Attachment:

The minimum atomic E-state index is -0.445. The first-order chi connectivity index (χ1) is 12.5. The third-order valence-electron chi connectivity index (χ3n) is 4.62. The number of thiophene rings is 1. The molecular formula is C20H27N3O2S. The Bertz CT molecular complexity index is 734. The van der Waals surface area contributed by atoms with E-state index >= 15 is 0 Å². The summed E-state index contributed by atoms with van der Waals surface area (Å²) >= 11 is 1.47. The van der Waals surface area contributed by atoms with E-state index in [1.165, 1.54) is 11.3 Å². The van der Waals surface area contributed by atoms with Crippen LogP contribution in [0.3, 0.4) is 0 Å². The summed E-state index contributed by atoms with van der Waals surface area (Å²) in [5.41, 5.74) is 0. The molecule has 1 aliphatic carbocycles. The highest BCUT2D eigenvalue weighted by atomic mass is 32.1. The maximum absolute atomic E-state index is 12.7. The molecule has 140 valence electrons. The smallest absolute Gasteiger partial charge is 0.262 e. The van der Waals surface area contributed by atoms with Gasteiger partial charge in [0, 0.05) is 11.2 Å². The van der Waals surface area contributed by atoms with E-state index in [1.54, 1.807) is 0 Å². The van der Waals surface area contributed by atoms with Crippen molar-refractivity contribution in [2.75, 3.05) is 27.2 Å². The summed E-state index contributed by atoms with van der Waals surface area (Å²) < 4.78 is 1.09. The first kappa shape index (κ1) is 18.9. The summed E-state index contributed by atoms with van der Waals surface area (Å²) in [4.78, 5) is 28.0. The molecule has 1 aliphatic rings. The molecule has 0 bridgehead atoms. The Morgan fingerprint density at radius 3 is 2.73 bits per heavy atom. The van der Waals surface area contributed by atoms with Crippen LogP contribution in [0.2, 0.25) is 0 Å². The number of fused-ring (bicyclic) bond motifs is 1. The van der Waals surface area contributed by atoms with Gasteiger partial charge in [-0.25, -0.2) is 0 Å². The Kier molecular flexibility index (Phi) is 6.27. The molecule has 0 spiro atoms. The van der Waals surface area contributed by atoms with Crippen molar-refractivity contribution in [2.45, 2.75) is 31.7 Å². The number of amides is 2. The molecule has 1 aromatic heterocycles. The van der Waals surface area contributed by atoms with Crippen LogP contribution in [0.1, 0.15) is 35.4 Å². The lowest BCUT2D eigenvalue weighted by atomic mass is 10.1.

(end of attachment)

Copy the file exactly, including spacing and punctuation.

The minimum atomic E-state index is -0.445. The first-order chi connectivity index (χ1) is 12.5. The third-order valence-electron chi connectivity index (χ3n) is 4.62. The number of thiophene rings is 1. The molecular formula is C20H27N3O2S. The Bertz CT molecular complexity index is 734. The van der Waals surface area contributed by atoms with E-state index >= 15 is 0 Å². The summed E-state index contributed by atoms with van der Waals surface area (Å²) >= 11 is 1.47. The van der Waals surface area contributed by atoms with E-state index in [1.165, 1.54) is 11.3 Å². The van der Waals surface area contributed by atoms with Crippen LogP contribution in [0.3, 0.4) is 0 Å². The summed E-state index contributed by atoms with van der Waals surface area (Å²) in [5.41, 5.74) is 0. The molecule has 1 aliphatic carbocycles. The highest BCUT2D eigenvalue weighted by atomic mass is 32.1. The maximum absolute atomic E-state index is 12.7. The molecule has 140 valence electrons. The smallest absolute Gasteiger partial charge is 0.262 e. The van der Waals surface area contributed by atoms with Gasteiger partial charge in [0, 0.05) is 11.2 Å². The van der Waals surface area contributed by atoms with E-state index in [1.54, 1.807) is 0 Å². The van der Waals surface area contributed by atoms with Crippen molar-refractivity contribution in [2.75, 3.05) is 27.2 Å². The summed E-state index contributed by atoms with van der Waals surface area (Å²) < 4.78 is 1.09. The first kappa shape index (κ1) is 18.9. The summed E-state index contributed by atoms with van der Waals surface area (Å²) in [4.78, 5) is 28.0. The molecule has 1 aliphatic rings. The molecule has 0 bridgehead atoms. The Morgan fingerprint density at radius 3 is 2.73 bits per heavy atom. The van der Waals surface area contributed by atoms with Crippen LogP contribution in [0.2, 0.25) is 0 Å². The number of fused-ring (bicyclic) bond motifs is 1. The van der Waals surface area contributed by atoms with Gasteiger partial charge in [-0.25, -0.2) is 0 Å². The Kier molecular flexibility index (Phi) is 6.27. The molecule has 0 spiro atoms. The van der Waals surface area contributed by atoms with Crippen molar-refractivity contribution in [2.45, 2.75) is 31.7 Å². The number of amides is 2. The molecule has 1 aromatic heterocycles. The van der Waals surface area contributed by atoms with Crippen LogP contribution in [0.1, 0.15) is 35.4 Å². The lowest BCUT2D eigenvalue weighted by atomic mass is 10.1.